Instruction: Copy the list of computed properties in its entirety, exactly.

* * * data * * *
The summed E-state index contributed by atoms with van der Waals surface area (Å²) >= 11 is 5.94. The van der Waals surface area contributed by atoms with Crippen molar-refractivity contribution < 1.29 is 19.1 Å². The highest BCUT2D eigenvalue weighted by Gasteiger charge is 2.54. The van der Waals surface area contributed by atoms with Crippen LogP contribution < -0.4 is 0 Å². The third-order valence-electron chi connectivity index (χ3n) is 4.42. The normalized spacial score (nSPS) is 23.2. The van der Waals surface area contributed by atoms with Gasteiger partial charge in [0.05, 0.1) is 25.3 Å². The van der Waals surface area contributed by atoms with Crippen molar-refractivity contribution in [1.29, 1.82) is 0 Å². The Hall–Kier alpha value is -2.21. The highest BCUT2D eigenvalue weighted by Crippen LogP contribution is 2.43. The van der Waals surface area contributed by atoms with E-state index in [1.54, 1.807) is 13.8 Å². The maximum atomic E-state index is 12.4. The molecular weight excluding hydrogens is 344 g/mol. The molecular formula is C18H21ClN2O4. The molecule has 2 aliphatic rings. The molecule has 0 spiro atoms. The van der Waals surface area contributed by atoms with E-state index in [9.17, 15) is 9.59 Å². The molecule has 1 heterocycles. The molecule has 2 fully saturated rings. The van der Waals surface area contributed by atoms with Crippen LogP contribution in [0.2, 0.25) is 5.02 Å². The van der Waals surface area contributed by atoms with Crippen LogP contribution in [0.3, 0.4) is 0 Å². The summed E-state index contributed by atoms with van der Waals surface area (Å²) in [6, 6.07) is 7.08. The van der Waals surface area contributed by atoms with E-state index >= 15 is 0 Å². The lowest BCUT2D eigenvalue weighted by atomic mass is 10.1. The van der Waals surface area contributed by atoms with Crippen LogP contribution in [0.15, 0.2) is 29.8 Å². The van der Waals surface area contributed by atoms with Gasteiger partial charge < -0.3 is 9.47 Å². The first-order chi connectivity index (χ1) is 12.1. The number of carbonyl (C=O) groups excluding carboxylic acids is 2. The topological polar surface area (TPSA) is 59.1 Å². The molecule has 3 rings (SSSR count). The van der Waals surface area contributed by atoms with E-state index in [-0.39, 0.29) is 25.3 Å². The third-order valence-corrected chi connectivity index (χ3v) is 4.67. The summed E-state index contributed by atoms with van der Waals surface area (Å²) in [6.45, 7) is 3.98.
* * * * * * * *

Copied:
The summed E-state index contributed by atoms with van der Waals surface area (Å²) >= 11 is 5.94. The van der Waals surface area contributed by atoms with Crippen molar-refractivity contribution < 1.29 is 19.1 Å². The highest BCUT2D eigenvalue weighted by Gasteiger charge is 2.54. The van der Waals surface area contributed by atoms with Crippen LogP contribution < -0.4 is 0 Å². The third-order valence-electron chi connectivity index (χ3n) is 4.42. The normalized spacial score (nSPS) is 23.2. The van der Waals surface area contributed by atoms with Gasteiger partial charge in [0.05, 0.1) is 25.3 Å². The van der Waals surface area contributed by atoms with Crippen molar-refractivity contribution in [1.29, 1.82) is 0 Å². The Hall–Kier alpha value is -2.21. The highest BCUT2D eigenvalue weighted by Crippen LogP contribution is 2.43. The van der Waals surface area contributed by atoms with E-state index in [1.54, 1.807) is 13.8 Å². The maximum atomic E-state index is 12.4. The molecular weight excluding hydrogens is 344 g/mol. The molecular formula is C18H21ClN2O4. The molecule has 2 aliphatic rings. The molecule has 0 spiro atoms. The van der Waals surface area contributed by atoms with E-state index in [9.17, 15) is 9.59 Å². The molecule has 1 heterocycles. The molecule has 2 fully saturated rings. The van der Waals surface area contributed by atoms with Crippen LogP contribution in [0.2, 0.25) is 5.02 Å². The van der Waals surface area contributed by atoms with Crippen LogP contribution in [0.3, 0.4) is 0 Å². The summed E-state index contributed by atoms with van der Waals surface area (Å²) in [6, 6.07) is 7.08. The van der Waals surface area contributed by atoms with E-state index >= 15 is 0 Å². The lowest BCUT2D eigenvalue weighted by atomic mass is 10.1. The van der Waals surface area contributed by atoms with Crippen LogP contribution in [0.15, 0.2) is 29.8 Å². The van der Waals surface area contributed by atoms with Gasteiger partial charge < -0.3 is 9.47 Å². The first-order chi connectivity index (χ1) is 12.1. The number of carbonyl (C=O) groups excluding carboxylic acids is 2. The topological polar surface area (TPSA) is 59.1 Å². The molecule has 3 rings (SSSR count). The van der Waals surface area contributed by atoms with E-state index in [-0.39, 0.29) is 25.3 Å². The third-order valence-corrected chi connectivity index (χ3v) is 4.67. The summed E-state index contributed by atoms with van der Waals surface area (Å²) in [6.45, 7) is 3.98.